A homegrown education innovation network announced Wednesday it was awarded a $145,000 grant to expand its programming across the nation, courtesy of the Ewing Marion Kauffman Foundation.
The Center for Advanced Professional Studies (CAPS) program began in the Blue Valley School District in 2009 and is now expanded to 33 programs encompassing 69 school districts in 11 states, said Corey Mohn, CAPS executive director. To instill entrepreneurial thinking in youth and bolster talent pipelines, the program offers college credit to juniors and seniors for completing project-based learning activities.
“We continue to believe that the direction of education is evolving to something that is much more authentic, professional and entrepreneurial,” Mohn said. “We’re not going to rest until we maximize our opportunity to make an impact on young people.”
Partnering with the Kauffman Foundation is a natural fit for the program, Mohn said.
“We’re excited about this opportunity and we’re hopeful of what this will mean for the future of CAPS — not just to Kansas City but the whole country,” he said. “In Kansas City, the Kauffman Foundation is the gold standard of providing investment for entrepreneurship and entrepreneurial ideas. It’s awesome to have partners in the community that believe in what we’re doing.”
The foundation has supported the CAPS network through mentorship, input and guidance since the program’s inception in 2009, Mohn said. Referring to the grant as a “massive win,” Mohn said it marks the first time the CAPS program has received capital.
With a strong belief in the power of entrepreneurship and education, representatives at the Kauffman Foundation are excited to bring entrepreneurial thinking to youth all across the nation, said Erin Jenkins, program officer at the foundation.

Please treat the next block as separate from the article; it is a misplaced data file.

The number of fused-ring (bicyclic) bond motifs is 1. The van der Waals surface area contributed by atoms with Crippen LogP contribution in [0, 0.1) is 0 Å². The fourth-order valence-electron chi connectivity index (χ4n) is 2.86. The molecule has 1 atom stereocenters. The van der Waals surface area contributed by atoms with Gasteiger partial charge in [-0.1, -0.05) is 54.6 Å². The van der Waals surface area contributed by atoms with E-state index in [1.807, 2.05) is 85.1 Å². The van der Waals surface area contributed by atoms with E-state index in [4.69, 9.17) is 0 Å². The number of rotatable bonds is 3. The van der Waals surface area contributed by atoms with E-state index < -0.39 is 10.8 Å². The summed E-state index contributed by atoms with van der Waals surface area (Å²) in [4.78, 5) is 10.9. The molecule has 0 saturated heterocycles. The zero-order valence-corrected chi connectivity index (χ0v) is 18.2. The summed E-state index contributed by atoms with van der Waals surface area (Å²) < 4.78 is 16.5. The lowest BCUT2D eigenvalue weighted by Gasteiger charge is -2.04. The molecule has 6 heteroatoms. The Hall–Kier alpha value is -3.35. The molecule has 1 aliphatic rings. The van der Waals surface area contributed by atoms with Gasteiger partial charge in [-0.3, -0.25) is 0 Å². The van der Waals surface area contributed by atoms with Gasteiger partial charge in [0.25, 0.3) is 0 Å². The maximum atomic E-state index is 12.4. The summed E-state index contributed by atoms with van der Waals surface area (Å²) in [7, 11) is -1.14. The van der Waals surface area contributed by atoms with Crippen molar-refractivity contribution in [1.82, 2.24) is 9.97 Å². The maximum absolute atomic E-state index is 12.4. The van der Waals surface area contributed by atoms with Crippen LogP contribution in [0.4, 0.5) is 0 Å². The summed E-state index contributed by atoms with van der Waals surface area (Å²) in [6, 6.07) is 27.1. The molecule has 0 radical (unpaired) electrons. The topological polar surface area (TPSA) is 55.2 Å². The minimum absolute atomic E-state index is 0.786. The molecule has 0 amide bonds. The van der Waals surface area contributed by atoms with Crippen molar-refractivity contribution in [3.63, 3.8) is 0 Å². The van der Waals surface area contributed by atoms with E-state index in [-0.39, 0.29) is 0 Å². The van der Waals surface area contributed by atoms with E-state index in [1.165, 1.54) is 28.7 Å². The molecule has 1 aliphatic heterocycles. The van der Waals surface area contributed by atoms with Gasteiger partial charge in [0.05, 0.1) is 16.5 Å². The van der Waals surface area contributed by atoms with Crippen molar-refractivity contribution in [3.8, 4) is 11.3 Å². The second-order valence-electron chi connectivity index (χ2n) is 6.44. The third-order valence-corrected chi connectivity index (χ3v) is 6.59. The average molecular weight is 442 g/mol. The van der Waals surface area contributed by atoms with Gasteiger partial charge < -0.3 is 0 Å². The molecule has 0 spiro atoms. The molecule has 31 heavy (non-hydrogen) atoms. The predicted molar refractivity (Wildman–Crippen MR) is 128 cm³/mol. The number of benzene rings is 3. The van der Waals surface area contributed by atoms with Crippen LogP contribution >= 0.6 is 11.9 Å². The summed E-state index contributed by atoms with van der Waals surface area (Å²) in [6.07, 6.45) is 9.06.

“This grant will help build the CAPS network and a rich community of practice that supports the development of 21st-century knowledge and skills,” Jenkins said in a release.
The grant is expected to go toward hiring a national network coordinator, strengthening business partner relationships and developing content modules.
“Business and community partners are the lifeblood of CAPS,” Mohn said. “For us to make maximum impact on those relationships, we need to make the connectivity between partners and the CAPS programs as easy as possible.”
With a network coordinator, the national consortium of innovation education will be able to more rapidly grow to more school districts, Mohn added.
“In our minds, it’s not as much about a numbers game of how many programs we have,” he said. “We’ve seen pretty regular and significant growth, in terms of new areas of the country. I think that that trend is going to continue.”
In addition to Blue Valley School district, the Kansas City metro is also home to Northland CAPS, serving students in seven school districts in Clay and Platte counties. In June, the program announced the addition of Center School District and Southland CAPS, which nearly doubled the network’s impact in Kansas and Missouri, serving about 4,000 students.